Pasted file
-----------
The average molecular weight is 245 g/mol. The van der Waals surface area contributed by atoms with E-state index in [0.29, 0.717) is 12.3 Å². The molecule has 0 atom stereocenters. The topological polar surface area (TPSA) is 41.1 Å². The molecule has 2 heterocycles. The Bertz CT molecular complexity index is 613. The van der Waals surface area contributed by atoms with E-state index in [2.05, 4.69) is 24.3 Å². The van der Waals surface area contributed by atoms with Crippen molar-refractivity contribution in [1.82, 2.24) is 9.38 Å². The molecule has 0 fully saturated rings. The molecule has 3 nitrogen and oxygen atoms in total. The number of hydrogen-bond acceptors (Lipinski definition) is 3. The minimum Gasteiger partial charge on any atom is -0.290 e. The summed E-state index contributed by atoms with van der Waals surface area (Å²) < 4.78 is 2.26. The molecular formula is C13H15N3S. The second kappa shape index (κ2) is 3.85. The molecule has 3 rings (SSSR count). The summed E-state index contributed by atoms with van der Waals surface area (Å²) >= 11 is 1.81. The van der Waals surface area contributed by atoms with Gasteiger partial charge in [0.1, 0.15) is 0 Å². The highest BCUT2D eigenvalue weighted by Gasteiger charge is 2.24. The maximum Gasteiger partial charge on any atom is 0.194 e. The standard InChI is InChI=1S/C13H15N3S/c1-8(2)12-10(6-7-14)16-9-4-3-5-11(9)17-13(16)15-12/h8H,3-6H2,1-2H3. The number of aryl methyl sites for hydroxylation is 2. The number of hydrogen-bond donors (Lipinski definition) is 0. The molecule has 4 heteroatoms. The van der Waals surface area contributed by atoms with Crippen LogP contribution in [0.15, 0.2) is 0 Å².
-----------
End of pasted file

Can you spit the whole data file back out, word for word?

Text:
The average molecular weight is 245 g/mol. The van der Waals surface area contributed by atoms with E-state index in [0.29, 0.717) is 12.3 Å². The molecule has 0 atom stereocenters. The topological polar surface area (TPSA) is 41.1 Å². The molecule has 2 heterocycles. The Bertz CT molecular complexity index is 613. The van der Waals surface area contributed by atoms with E-state index in [2.05, 4.69) is 24.3 Å². The van der Waals surface area contributed by atoms with Crippen molar-refractivity contribution in [1.82, 2.24) is 9.38 Å². The molecule has 0 fully saturated rings. The molecule has 3 nitrogen and oxygen atoms in total. The number of hydrogen-bond acceptors (Lipinski definition) is 3. The minimum Gasteiger partial charge on any atom is -0.290 e. The summed E-state index contributed by atoms with van der Waals surface area (Å²) < 4.78 is 2.26. The molecular formula is C13H15N3S. The second kappa shape index (κ2) is 3.85. The molecule has 3 rings (SSSR count). The summed E-state index contributed by atoms with van der Waals surface area (Å²) >= 11 is 1.81. The van der Waals surface area contributed by atoms with Gasteiger partial charge in [0.1, 0.15) is 0 Å². The highest BCUT2D eigenvalue weighted by Gasteiger charge is 2.24. The maximum Gasteiger partial charge on any atom is 0.194 e. The standard InChI is InChI=1S/C13H15N3S/c1-8(2)12-10(6-7-14)16-9-4-3-5-11(9)17-13(16)15-12/h8H,3-6H2,1-2H3. The number of aryl methyl sites for hydroxylation is 2. The number of hydrogen-bond donors (Lipinski definition) is 0. The molecule has 4 heteroatoms. The van der Waals surface area contributed by atoms with Crippen LogP contribution in [0.15, 0.2) is 0 Å².